Summit County Human Trafficking Cases Are Down; Prosecutors Worry About Criminal Shifts
The number of human trafficking cases in Summit County is down slightly, but the crime may be evolving.
Heather DiMartino is an assistant prosecutor with the Summit County Prosecutor’s Office. She say the decrease is thanks to two recent busts in the area and increased cooperation from hotel owners
“We also do training through the collaborative: the Summit County Collaborative Against Human Trafficking. They go out to all the hotels in the area and talk to the managers and make sure that folks are aware of the red flags. So if [they see] an older gentleman with a young girl and they’re in and out of a room a bunch times, they know to keep an eye on that.”
Annemarie Mullenix co-chairs the Summit County Collaborative Against Human Trafficking. The group organizes an event each year for Human Trafficking Awareness month.
She says the problem is, traffickers are changing their methods, including using short-term online rentals – like Airbnb’s – instead of hotels.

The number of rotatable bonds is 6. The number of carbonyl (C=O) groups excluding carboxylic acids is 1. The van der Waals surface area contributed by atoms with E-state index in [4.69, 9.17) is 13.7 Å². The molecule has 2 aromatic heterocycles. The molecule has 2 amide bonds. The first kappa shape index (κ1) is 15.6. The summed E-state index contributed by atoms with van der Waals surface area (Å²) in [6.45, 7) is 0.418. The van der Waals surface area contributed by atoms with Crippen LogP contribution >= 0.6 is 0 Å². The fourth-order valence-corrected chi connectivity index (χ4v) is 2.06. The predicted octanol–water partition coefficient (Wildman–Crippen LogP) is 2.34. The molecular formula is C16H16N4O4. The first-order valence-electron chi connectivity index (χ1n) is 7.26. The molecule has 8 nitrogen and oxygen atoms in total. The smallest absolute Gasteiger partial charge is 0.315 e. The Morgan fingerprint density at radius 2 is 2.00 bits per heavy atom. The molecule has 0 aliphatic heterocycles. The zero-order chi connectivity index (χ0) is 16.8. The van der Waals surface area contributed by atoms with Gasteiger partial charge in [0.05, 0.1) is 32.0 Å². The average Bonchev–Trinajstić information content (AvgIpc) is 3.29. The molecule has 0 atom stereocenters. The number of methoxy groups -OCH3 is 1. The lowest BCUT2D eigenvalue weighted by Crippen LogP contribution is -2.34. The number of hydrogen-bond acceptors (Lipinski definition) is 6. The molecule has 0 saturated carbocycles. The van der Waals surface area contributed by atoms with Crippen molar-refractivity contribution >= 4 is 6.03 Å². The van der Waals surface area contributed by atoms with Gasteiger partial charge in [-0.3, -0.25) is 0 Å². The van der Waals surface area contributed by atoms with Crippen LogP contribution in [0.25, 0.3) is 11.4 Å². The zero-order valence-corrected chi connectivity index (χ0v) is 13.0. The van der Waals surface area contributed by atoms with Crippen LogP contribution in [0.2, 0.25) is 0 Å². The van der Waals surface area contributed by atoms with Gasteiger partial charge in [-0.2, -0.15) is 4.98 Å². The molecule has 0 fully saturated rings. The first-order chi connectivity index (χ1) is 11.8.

“You normally don't meet the owner -- you can make the payment without ever meeting them. You can rent it for as long as you want. And no one is ever going to know what you did in there. So that's a huge trend right now.”
Mullenix adds that by this time next year, she hopes to establish a group in Portage County to fight trafficking, similar to the ones in Summit and Cuyahoga Counties.
The Summit County collaborative was formed in 2009 and began holding annual forums at the library in 2015.
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